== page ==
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Editor's Introduction: Realist Methodology : A Review
In: Realist Methodology : Benchmarks in Social Research Methods Series. London: Sage Publications; 2010. p. xix-xlvi.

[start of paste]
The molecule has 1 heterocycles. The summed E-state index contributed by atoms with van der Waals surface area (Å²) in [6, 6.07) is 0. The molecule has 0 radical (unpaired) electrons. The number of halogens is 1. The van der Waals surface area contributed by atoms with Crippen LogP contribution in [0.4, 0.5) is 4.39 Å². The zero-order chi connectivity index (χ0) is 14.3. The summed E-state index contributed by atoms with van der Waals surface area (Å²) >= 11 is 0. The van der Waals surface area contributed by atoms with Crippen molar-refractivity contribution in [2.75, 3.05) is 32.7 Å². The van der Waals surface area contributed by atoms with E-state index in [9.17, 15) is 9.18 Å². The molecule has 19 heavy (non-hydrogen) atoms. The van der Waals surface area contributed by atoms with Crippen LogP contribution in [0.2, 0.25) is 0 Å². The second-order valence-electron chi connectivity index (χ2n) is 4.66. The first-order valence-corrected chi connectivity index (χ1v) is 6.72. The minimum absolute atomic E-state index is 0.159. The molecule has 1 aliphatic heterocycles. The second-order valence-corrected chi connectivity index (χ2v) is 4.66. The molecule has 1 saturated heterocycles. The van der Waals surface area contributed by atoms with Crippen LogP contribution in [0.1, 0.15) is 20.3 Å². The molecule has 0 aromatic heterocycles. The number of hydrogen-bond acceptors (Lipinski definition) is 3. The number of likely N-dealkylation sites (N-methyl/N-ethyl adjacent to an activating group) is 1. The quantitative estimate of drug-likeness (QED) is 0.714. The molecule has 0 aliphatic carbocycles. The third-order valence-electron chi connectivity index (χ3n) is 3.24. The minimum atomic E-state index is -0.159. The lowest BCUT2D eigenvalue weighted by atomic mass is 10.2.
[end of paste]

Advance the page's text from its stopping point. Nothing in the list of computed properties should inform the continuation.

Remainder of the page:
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Critical realists offer a set of philosophical underpinnings for social research. Critical realists also engage constructively with social theory, but they are more than just theorists. In this chapter I list and describe various innovative methodological contributions made in recent years by realists. I point out ways in which research methods (i.e. techniques) fit with particular methodological assertions. There is a historical legacy of empiricism which critical realists often use as a foil to make their own position more clear. However, among realists, a wide variety of methods are used, and the range of realist methodological assumptions is wider than one might expect because of their efforts to work with social theory.The introduction to the chapter covers ontology as it relates to research methods. The second section of the review introduces retroduction, a major methodological starting-point common to most realists. The third section reviews concretely the realist debate over statistics and some realist contributions to qualitative methodology, qualitative methods, and action research as used by realists. The fourth section takes up the challenge of realist claims about knowledge (debates usually known as epistemology). An important aim in this chapter is to argue that 'factual' statements usually embody layers of meaning, and thus are contestable; that enquiry using quantitative methods can coherently be done from a realist perspective; and that among realists qualitative enquiry is a broad and useful set of methods which have made genuine innovations in methodological knowledge. Meta-critique and pluralism are widely-used realist contributions to the methods tool-basket in social science, and the realist approach to social statistics is a much better guide to how statistics is, in practice, done than any currently available empiricist quantitative textbook (Ron, 2002). However 'quantitative' research always rests upon conceptual, theoretical and qualitatively derived frameworks and therefore is derived from qualitative work, whereas the converse is not true; qualitative research does not require any quantitative research. In the current scene, mixed methods also play a key role as a growing area of research methods. In this way, within sections one and two, the reader is given an overview of Volume 1 of this collection. Sections two and three of this chapter review Volumes 2 and 3 (realist methods, and empirical examples, respectively). Section four reviews the epistemological theme that is at the core of Volume 4. This introduction thus roughly parallels the contents of the rest of the volumes.